Watch the birdie — twitching for cricketers

This #MentalHealthAwarenessWeek, why not take a moment to step away from the rat race and do something just for the sake of doing it?

Of course, I am not suggesting that players should take to the pitch armed with binoculars and a copy of the Collins’ “Birds of Britain & Europe”.

“Eye on the ball”, and all that.

But why not take a moment between deliveries to simply enjoy being outdoors, away from your desk?

Or just reconnect with nature, however briefly, during your working week?

Continue reading “Watch the birdie — twitching for cricketers”

Coaching the Mental Game & Self Esteem — working with children

Back in the summer, I completed Coaching the Mental Game, the final course in the series led by Paddy Upton, from Deakin University via FutureLearn.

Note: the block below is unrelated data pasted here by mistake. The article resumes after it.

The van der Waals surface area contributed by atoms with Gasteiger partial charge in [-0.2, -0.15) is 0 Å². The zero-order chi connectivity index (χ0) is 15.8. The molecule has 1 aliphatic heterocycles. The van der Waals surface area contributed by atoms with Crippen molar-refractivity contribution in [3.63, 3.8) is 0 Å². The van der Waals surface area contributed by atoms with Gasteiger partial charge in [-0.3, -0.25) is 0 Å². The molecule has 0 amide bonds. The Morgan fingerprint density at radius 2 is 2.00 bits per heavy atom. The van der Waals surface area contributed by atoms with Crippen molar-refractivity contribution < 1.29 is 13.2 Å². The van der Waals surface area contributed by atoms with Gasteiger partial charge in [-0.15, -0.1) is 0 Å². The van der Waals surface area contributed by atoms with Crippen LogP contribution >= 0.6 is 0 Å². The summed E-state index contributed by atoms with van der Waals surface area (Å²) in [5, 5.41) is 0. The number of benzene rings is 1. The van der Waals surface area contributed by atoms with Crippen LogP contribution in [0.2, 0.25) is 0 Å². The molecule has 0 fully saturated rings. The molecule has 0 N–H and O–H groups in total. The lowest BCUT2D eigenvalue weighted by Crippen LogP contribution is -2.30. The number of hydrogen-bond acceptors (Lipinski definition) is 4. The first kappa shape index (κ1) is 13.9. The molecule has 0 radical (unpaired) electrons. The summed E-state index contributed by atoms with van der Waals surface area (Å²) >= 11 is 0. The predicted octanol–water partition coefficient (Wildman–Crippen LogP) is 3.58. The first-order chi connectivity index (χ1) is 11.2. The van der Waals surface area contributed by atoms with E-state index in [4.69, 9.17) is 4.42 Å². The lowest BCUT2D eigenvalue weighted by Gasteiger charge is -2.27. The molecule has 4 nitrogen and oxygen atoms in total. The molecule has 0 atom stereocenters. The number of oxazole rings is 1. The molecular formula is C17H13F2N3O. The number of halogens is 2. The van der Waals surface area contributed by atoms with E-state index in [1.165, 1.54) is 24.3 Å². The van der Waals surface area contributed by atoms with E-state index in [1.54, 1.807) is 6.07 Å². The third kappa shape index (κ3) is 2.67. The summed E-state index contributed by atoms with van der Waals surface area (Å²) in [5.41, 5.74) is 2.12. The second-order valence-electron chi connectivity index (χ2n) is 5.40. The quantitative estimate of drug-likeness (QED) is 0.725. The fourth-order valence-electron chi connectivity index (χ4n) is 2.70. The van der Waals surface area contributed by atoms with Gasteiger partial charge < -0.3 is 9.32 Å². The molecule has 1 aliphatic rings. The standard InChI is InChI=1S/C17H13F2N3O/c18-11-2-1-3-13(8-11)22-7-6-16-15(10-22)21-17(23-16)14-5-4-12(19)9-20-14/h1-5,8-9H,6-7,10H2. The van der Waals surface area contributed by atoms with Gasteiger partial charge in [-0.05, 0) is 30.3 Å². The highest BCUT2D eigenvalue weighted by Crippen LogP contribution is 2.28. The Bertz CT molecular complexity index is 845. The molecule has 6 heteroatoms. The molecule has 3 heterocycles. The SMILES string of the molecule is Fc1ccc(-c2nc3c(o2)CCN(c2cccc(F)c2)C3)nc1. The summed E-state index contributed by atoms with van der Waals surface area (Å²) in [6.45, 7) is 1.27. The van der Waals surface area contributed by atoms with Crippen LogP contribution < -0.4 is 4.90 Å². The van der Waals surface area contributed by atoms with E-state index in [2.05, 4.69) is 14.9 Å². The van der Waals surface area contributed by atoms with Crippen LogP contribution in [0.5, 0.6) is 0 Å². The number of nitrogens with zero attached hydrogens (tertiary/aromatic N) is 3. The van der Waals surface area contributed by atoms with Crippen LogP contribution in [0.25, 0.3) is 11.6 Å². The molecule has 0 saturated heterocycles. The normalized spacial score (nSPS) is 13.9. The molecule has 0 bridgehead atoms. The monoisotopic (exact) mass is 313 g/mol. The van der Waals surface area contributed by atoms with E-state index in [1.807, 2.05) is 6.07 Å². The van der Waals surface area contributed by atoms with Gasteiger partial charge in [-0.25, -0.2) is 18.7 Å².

Since then, I have endured an enforced break from coaching, to recover from a keyhole surgery to tidy up some damage to my knee — caused by an inexpert sliding stop in the outfield to save a long chase to retrieve the ball from beyond the boundary…or perhaps it’s just that my knees are getting old…

The time out has given me chance to reflect on the course, and on how it might apply to my own coaching, especially working with children.

Closely related to the discussion around self esteem was a question about how to manage mistakes to build confidence and self esteem.  I wholeheartedly subscribe to the concept of the ‘growth mindset’, but sometimes this can come across as wishful thinking — “you will get better if you put in the effort” reeks of unsubstantiated positive thinking.

I want my players to have a growth mindset, and I want them to respond to challenge with counter-challenge; I expect them to develop appropriate focus behaviours…but if I don’t help them to develop these behaviours, I might only be setting them up to fail.

Continue reading “Coaching the Mental Game & Self Esteem — working with children”